Person A makes claim X.
Person B makes an attack on person A.
Therefore A's claim is false.
The reason why an Ad
Hominem (of any kind) is a fallacy is that the character,
circumstances, or actions of a person do not (in most cases)
have a bearing on the truth or falsity of the claim being made
(or the quality of the argument being made).
Example of Ad Hominem
Bill: "I believe that abortion is morally
Dave: "Of course you would say that, you're a
Bill: "What about the arguments I gave to support my
Dave: "Those don't count. Like I said, you're a priest,
so you have to say that abortion is wrong. Further, you are
just a lackey to the Pope, so I can't believe what you
Person A makes claim X.
Person B asserts that A's actions or past claims are
inconsistent with the truth of claim X.
Therefore X is false.
The fact that a person
makes inconsistent claims does not make any particular claim
he makes false (although of any pair of inconsistent claims
only one can be true - but both can be false). Also, the fact
that a person's claims are not consistent with his actions
might indicate that the person is a hypocrite but this does
not prove his claims are false.
Examples of Ad Hominem Tu
Bill: "Smoking is very unhealthy and leads to all
sorts of problems. So take my advice and never start."
Jill: "Well, I certainly don't want to get cancer."
Bill: "I'm going to get a smoke. Want to join me
Jill: "Well, I guess smoking can't be that bad. After
all, Bill smokes."
- Jill: "I think the gun control bill shouldn't be supported
because it won't be effective and will waste money."
Bill: "Well, just last month you supported the bill.
So I guess you're wrong now."
- Peter: "Based on the arguments I have presented, it is evident
that it is morally wrong to use animals for food or
Bill: "But you are wearing a leather jacket and you
have a roast beef sandwich in your hand! How can you say
that using animals for food and clothing is wrong!"
Examples of Appeal to
Bill and Jane are arguing about the morality of
"I believe that abortion is morally acceptable. After
all, a woman should have a right to her own body."
Jane: "I disagree completely. Dr. Johan Skarn says that
abortion is always morally wrong, regardless of the situation.
He has to be right, after all, he is a respected expert in his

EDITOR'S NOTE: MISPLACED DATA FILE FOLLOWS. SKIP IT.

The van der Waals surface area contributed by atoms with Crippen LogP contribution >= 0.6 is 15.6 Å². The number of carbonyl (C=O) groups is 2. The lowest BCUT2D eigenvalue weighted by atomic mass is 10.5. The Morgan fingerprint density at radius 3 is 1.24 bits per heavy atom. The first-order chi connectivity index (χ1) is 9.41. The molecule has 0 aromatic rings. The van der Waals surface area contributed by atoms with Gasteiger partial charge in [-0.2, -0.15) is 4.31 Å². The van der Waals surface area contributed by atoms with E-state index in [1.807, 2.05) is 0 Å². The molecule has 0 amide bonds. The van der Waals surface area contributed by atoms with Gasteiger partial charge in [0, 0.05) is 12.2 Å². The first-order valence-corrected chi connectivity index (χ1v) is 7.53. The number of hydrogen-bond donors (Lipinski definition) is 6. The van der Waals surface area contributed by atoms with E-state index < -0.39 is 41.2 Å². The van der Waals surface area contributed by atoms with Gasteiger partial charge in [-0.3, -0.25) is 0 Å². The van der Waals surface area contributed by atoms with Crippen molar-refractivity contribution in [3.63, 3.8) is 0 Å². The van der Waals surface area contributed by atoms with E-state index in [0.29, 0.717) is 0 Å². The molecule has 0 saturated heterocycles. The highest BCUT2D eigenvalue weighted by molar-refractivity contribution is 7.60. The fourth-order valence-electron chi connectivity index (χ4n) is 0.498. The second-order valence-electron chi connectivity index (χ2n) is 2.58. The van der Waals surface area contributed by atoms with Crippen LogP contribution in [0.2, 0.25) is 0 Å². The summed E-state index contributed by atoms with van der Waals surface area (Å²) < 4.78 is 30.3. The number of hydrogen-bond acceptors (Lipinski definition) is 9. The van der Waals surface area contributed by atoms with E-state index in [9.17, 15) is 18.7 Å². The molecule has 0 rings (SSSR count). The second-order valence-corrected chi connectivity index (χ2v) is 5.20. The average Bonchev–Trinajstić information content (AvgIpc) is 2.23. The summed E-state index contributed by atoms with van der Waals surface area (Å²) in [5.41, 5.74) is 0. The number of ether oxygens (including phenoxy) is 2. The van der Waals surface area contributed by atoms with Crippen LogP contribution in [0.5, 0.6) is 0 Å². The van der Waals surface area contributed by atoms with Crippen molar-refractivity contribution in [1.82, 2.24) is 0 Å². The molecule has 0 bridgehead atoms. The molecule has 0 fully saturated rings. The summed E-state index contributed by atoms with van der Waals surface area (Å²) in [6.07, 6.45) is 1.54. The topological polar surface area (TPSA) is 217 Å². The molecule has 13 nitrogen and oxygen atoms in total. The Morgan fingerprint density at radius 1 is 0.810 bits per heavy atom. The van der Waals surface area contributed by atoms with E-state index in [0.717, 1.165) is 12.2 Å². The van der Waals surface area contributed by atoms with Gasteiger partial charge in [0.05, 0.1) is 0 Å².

Bill: "I've never heard of Dr. Skarn. Who is he?"
Jane: "He's the guy that won the Nobel Prize in physics
for his work on cold fusion."
Bill: "I see. Does he have any expertise in morality or
Jane: "I don't know. But he's a world famous expert, so I
- Dave and Kintaro are arguing about Stalin's reign in the Soviet
Union. Dave has been arguing that Stalin was a great
leader while Kintaro disagrees with him.
"I don't see how you can consider Stalin to be a great
leader. He killed millions of his own people, he crippled the
Soviet economy, kept most of the people in fear and laid the
foundations for the violence that is occuring in much of
Dave: "Yeah, well you say that. However, I have a book at
home that says that Stalin was acting in the best interest of
the people. The millions that were killed were vicious enemies
of the state and they had to be killed to protect the rest of
the peaceful citizens. This book lays it all out, so it has to
- I'm not a doctor, but I play one on the hit series "Bimbos and
Studmuffins in the OR." You can take it from me that
when you need a fast acting, effective and safe pain
killer there is nothing better than MorphiDope 2000. That
is my considered medical opinion.
- Siphwe and Sasha are having a conversation:
"I played the lottery today and I know I am going to win
Siphwe: "What did you do, rig the outcome?"
Sasha: "No, silly. I called my Super Psychic Buddy at the
1-900-MindPower number. After consulting his magic Californian
Tarot deck, he told me my lucky numbers."
Siphwe: "And you believed him?"
Sasha: "Certainly, he is a certified Californian
Master-Mind Psychic. That is why I believe what he has to say.
I mean, like, who else would know what my lucky numbers
Appeal to Belief is a
fallacy that has this general pattern:
Most people believe that a claim, X, is true.
Therefore X is true.
This line of
"reasoning" is fallacious because the fact that many
people believe a claim does not, in general, serve as evidence
that the claim is true.
There are, however, some
cases when the fact that many people accept a claim as true is
an indication that it is true. For example, while you are
visiting Maine, you are told by several people that they
believe that people older than 16 need to buy a fishing
license in order to fish. Barring reasons to doubt these
people, their statements give you reason to believe that
anyone over 16 will need to buy a fishing license.
There are also cases in
which what people believe actually determines the truth of a
claim. For example, the truth of claims about manners and
proper behavior might simply depend on what people believe to
be good manners and proper behavior. Another example is the
case of community standards, which are often taken to be the
standards that most people accept. In some cases, what
violates certain community standards is taken to be obscene.
In such cases, for the claim "x is obscene" to be
true is for most people in that community to believe that x is
obscene. In such cases it is still prudent to question the
justification of the individual beliefs.
Examples of Appeal to
At one time, most people in Europe believed that the
earth was the center of the solar system (at least most of
those who had beliefs about such things). However, this belief
turned out to be false.
- God must exist. After all, I just saw a poll that says 85% of all
Americans believe in God.
- Of course there is nothing wrong with drinking. Ask anyone, he'll
tell you that he thinks drinking is just fine.